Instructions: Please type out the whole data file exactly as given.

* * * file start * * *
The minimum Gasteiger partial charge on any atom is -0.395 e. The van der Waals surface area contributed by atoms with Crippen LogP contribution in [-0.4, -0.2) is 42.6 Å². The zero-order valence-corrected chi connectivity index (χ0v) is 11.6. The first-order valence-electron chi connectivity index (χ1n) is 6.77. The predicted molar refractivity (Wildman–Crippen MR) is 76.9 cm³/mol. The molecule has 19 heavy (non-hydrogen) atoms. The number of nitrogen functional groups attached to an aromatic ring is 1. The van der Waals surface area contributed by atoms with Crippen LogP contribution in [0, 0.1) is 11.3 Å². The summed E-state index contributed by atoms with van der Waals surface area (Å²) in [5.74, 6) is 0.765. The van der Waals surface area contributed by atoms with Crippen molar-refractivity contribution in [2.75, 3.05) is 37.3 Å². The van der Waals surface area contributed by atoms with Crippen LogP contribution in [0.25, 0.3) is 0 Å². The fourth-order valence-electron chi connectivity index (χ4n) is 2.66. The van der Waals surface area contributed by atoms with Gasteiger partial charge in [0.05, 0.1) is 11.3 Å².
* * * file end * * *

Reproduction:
The minimum Gasteiger partial charge on any atom is -0.395 e. The van der Waals surface area contributed by atoms with Crippen LogP contribution in [-0.4, -0.2) is 42.6 Å². The zero-order valence-corrected chi connectivity index (χ0v) is 11.6. The first-order valence-electron chi connectivity index (χ1n) is 6.77. The predicted molar refractivity (Wildman–Crippen MR) is 76.9 cm³/mol. The molecule has 19 heavy (non-hydrogen) atoms. The number of nitrogen functional groups attached to an aromatic ring is 1. The van der Waals surface area contributed by atoms with Crippen LogP contribution in [0, 0.1) is 11.3 Å². The summed E-state index contributed by atoms with van der Waals surface area (Å²) in [5.74, 6) is 0.765. The van der Waals surface area contributed by atoms with Crippen molar-refractivity contribution in [2.75, 3.05) is 37.3 Å². The van der Waals surface area contributed by atoms with Crippen LogP contribution in [0.25, 0.3) is 0 Å². The fourth-order valence-electron chi connectivity index (χ4n) is 2.66. The van der Waals surface area contributed by atoms with Gasteiger partial charge in [0.05, 0.1) is 11.3 Å².